Flu epidemic hits Arizona
BY WILLIAM BROWN —
Updated on 1/29/13. The Red Cross reported influenza outbreaks in nearly every state in America on Jan. 23, including Arizona.
Dr. Philip Garrod, medical director at the Health and Learning Center (HLC), said the flu epidemic has not yet hit NAU.
“Not yet,” Garrod said. “But then, of course, students have only been back for days. We have certainly seen more people with the flu this week than we saw the week before winter break started.”
One reason NAU may not be suffering so much is more students getting the flu shot.
“We have used up all the flu shots we ordered this year,” Garrod said. “Last year we couldn’t give them away, almost, but this year with this particular strain and its virulence and the amount of information in the media, we’ve had a number of people come in and we’ve used up our entire supply.”
Garrod also said NAU is not able to obtain any more vaccine at present.
“We have tried every supplier known to us and we can’t get any more . . . We have called a number of suppliers and they can’t get any from the manufacturers.”
While NAU is not facing an epidemic of the flu, there have been cases reported at the HLC.
“This week we have made the diagnosis of influenza or influenza-like illness 15 times,” Garrod said.
A press release issued by the Red Cross recommended these methods for prevention and controlling the spread of the flu.
“People 6 months and older should get a flu vaccine, according to the Centers for Disease Control and Prevention, which recommends covering your nose and your mouth with a tissue or a sleeve when coughing or sneezing, then throwing the tissue away. If a tissue isn’t available, cough or sneeze into your elbow, not your hands. Wash your hands after coughing or sneezing. If soap and water aren’t available, use an alcohol-based hand rub. Avoid touching your eyes, your nose and your mouth.”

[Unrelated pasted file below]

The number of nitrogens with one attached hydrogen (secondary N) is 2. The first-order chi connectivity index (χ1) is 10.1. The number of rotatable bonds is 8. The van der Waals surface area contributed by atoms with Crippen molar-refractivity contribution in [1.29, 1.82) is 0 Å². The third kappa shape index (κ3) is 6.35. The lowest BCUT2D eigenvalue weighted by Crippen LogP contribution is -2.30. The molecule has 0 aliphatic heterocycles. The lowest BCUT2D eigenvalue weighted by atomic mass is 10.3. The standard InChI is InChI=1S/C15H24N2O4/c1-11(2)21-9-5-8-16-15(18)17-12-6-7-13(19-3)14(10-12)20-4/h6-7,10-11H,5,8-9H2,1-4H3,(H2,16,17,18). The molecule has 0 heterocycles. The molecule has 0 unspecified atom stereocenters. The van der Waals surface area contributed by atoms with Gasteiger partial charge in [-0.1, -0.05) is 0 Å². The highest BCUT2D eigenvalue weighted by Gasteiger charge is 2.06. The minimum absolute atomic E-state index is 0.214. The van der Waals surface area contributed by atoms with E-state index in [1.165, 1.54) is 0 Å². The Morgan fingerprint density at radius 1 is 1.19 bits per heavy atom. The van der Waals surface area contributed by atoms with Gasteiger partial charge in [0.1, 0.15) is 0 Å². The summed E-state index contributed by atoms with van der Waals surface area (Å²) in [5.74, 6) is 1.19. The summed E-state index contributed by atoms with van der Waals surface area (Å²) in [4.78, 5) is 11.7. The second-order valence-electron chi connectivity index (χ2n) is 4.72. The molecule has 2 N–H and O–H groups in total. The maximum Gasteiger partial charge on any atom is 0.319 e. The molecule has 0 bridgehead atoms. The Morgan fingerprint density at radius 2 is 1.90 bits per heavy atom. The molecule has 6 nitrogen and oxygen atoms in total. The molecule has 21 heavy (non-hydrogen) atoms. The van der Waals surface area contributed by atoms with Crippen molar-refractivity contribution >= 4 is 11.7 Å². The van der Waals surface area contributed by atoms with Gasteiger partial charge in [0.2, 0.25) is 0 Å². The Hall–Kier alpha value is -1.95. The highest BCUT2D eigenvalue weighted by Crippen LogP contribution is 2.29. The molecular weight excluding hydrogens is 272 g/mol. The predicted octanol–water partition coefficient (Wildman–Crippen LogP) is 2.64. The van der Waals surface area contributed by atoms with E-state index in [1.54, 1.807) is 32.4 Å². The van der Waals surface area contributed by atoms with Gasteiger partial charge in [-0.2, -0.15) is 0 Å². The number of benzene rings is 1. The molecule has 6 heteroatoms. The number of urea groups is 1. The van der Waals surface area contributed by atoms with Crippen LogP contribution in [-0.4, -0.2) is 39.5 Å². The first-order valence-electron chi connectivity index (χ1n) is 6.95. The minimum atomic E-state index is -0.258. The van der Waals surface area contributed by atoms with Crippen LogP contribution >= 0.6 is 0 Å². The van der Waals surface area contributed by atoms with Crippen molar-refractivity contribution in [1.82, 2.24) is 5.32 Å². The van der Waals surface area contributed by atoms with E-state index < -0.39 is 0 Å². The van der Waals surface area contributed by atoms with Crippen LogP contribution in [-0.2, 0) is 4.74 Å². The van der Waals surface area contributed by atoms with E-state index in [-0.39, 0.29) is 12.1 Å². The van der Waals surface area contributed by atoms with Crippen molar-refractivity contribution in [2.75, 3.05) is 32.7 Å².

The Arizona Department of Health Services said the flu season is starting earlier than usual and is gaining strength.
“While Arizona typically sees most of its flu cases in February or March, flu can be unpredictable and can peak either earlier or later in the season. This year, flu reports started early and have been increasing over the past few weeks. Approximately 1,000 cases of the almost 2,200 we’ve had this season were reported last week.”
Garrod said if you get the flu you should keep in mind that all you can do is treat the symptoms as they come up.
“Treatment is primarily symptomatic, meaning Tylenol or ibuprofen for aches and pains, cough and cold preparations that you can buy over the counter for those symptoms,” Garrod said. “Antibiotics like amoxicillin or the Z-pak or any other antibacterial antibiotic does not work. This is a viral illness and not a bacterial illness and that’s what those antibiotics are directed for. As far as academics are concerned they should notify their professor and should stay at home until they have been free of fever for 24 hours.”
Garrod said while NAU is out of the vaccine, it is still available through the Arizona Health Department, Target and may also be available through private practitioners.
“I just can’t stress enough the importance of prevention by getting the vaccine,” Garrod said. “No one knows each year from year to year how serious it will be.”